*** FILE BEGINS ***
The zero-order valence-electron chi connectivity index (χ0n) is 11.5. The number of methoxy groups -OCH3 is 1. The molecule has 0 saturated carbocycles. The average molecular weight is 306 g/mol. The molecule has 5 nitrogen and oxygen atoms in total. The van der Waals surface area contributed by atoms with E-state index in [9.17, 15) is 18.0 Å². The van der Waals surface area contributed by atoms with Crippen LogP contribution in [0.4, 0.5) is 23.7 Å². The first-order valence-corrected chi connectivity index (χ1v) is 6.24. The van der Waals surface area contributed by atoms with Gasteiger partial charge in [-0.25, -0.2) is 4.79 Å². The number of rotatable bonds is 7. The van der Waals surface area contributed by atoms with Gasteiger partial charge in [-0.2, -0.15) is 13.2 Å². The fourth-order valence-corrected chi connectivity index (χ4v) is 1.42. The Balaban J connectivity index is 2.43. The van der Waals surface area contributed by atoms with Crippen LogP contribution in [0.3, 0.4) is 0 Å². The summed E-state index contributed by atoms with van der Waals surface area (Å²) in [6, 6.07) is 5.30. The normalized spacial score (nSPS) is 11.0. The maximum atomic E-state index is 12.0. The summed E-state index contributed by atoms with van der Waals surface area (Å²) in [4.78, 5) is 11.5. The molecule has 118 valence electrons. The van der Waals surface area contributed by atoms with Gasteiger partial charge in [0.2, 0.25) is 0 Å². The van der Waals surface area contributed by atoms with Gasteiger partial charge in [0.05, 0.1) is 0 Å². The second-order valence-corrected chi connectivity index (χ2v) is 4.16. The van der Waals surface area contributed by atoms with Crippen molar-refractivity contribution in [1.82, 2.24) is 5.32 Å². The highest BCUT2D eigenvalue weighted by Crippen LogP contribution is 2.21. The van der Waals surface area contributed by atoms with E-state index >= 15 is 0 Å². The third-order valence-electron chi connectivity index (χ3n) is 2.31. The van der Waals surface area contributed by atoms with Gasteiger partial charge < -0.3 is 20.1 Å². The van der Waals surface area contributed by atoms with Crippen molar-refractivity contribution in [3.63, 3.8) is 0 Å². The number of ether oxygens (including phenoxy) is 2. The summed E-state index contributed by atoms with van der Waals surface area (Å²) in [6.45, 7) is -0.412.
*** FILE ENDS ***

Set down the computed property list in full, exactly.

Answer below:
The zero-order valence-electron chi connectivity index (χ0n) is 11.5. The number of methoxy groups -OCH3 is 1. The molecule has 0 saturated carbocycles. The average molecular weight is 306 g/mol. The molecule has 5 nitrogen and oxygen atoms in total. The van der Waals surface area contributed by atoms with E-state index in [9.17, 15) is 18.0 Å². The van der Waals surface area contributed by atoms with Crippen LogP contribution in [0.4, 0.5) is 23.7 Å². The first-order valence-corrected chi connectivity index (χ1v) is 6.24. The van der Waals surface area contributed by atoms with Gasteiger partial charge in [-0.25, -0.2) is 4.79 Å². The number of rotatable bonds is 7. The van der Waals surface area contributed by atoms with Gasteiger partial charge in [-0.2, -0.15) is 13.2 Å². The fourth-order valence-corrected chi connectivity index (χ4v) is 1.42. The Balaban J connectivity index is 2.43. The van der Waals surface area contributed by atoms with Crippen LogP contribution in [0.3, 0.4) is 0 Å². The summed E-state index contributed by atoms with van der Waals surface area (Å²) in [6, 6.07) is 5.30. The normalized spacial score (nSPS) is 11.0. The maximum atomic E-state index is 12.0. The summed E-state index contributed by atoms with van der Waals surface area (Å²) in [4.78, 5) is 11.5. The molecule has 118 valence electrons. The van der Waals surface area contributed by atoms with Gasteiger partial charge in [0.2, 0.25) is 0 Å². The van der Waals surface area contributed by atoms with Gasteiger partial charge in [0.05, 0.1) is 0 Å². The second-order valence-corrected chi connectivity index (χ2v) is 4.16. The van der Waals surface area contributed by atoms with Crippen molar-refractivity contribution in [1.82, 2.24) is 5.32 Å². The highest BCUT2D eigenvalue weighted by Crippen LogP contribution is 2.21. The van der Waals surface area contributed by atoms with E-state index >= 15 is 0 Å². The third-order valence-electron chi connectivity index (χ3n) is 2.31. The van der Waals surface area contributed by atoms with Gasteiger partial charge < -0.3 is 20.1 Å². The van der Waals surface area contributed by atoms with Crippen molar-refractivity contribution in [3.63, 3.8) is 0 Å². The number of ether oxygens (including phenoxy) is 2. The summed E-state index contributed by atoms with van der Waals surface area (Å²) in [6.45, 7) is -0.412.